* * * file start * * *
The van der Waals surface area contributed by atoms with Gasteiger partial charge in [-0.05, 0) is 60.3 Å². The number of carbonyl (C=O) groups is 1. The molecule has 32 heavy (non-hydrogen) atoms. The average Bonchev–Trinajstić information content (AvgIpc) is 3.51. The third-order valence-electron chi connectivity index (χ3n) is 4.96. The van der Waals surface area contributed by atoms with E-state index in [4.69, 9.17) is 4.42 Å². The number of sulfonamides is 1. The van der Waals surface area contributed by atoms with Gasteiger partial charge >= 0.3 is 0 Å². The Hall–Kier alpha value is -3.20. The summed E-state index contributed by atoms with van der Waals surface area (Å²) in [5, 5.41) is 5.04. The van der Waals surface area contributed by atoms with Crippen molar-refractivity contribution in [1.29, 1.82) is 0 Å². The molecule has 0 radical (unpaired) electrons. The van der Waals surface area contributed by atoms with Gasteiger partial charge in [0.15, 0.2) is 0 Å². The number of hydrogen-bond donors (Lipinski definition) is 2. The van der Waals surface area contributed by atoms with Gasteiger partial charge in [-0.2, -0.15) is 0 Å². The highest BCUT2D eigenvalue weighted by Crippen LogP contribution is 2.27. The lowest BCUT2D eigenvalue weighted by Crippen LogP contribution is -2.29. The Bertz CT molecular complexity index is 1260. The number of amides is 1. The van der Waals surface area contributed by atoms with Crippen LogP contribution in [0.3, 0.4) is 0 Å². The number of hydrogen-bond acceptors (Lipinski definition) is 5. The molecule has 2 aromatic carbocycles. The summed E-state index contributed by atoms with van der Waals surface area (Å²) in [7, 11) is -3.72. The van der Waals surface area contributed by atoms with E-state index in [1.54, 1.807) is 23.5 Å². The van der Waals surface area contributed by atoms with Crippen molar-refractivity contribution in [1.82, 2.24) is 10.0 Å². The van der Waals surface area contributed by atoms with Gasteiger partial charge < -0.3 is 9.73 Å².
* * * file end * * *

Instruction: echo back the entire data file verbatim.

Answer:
The van der Waals surface area contributed by atoms with Gasteiger partial charge in [-0.05, 0) is 60.3 Å². The number of carbonyl (C=O) groups is 1. The molecule has 32 heavy (non-hydrogen) atoms. The average Bonchev–Trinajstić information content (AvgIpc) is 3.51. The third-order valence-electron chi connectivity index (χ3n) is 4.96. The van der Waals surface area contributed by atoms with E-state index in [4.69, 9.17) is 4.42 Å². The number of sulfonamides is 1. The van der Waals surface area contributed by atoms with Gasteiger partial charge >= 0.3 is 0 Å². The Hall–Kier alpha value is -3.20. The summed E-state index contributed by atoms with van der Waals surface area (Å²) in [5, 5.41) is 5.04. The van der Waals surface area contributed by atoms with Crippen molar-refractivity contribution in [1.29, 1.82) is 0 Å². The molecule has 0 radical (unpaired) electrons. The van der Waals surface area contributed by atoms with Gasteiger partial charge in [0.15, 0.2) is 0 Å². The number of hydrogen-bond donors (Lipinski definition) is 2. The van der Waals surface area contributed by atoms with Gasteiger partial charge in [-0.2, -0.15) is 0 Å². The highest BCUT2D eigenvalue weighted by Crippen LogP contribution is 2.27. The lowest BCUT2D eigenvalue weighted by Crippen LogP contribution is -2.29. The Bertz CT molecular complexity index is 1260. The number of amides is 1. The van der Waals surface area contributed by atoms with Crippen LogP contribution in [0.3, 0.4) is 0 Å². The number of hydrogen-bond acceptors (Lipinski definition) is 5. The molecule has 2 aromatic carbocycles. The summed E-state index contributed by atoms with van der Waals surface area (Å²) in [7, 11) is -3.72. The van der Waals surface area contributed by atoms with E-state index in [1.54, 1.807) is 23.5 Å². The van der Waals surface area contributed by atoms with Crippen molar-refractivity contribution in [1.82, 2.24) is 10.0 Å². The van der Waals surface area contributed by atoms with Gasteiger partial charge < -0.3 is 9.73 Å².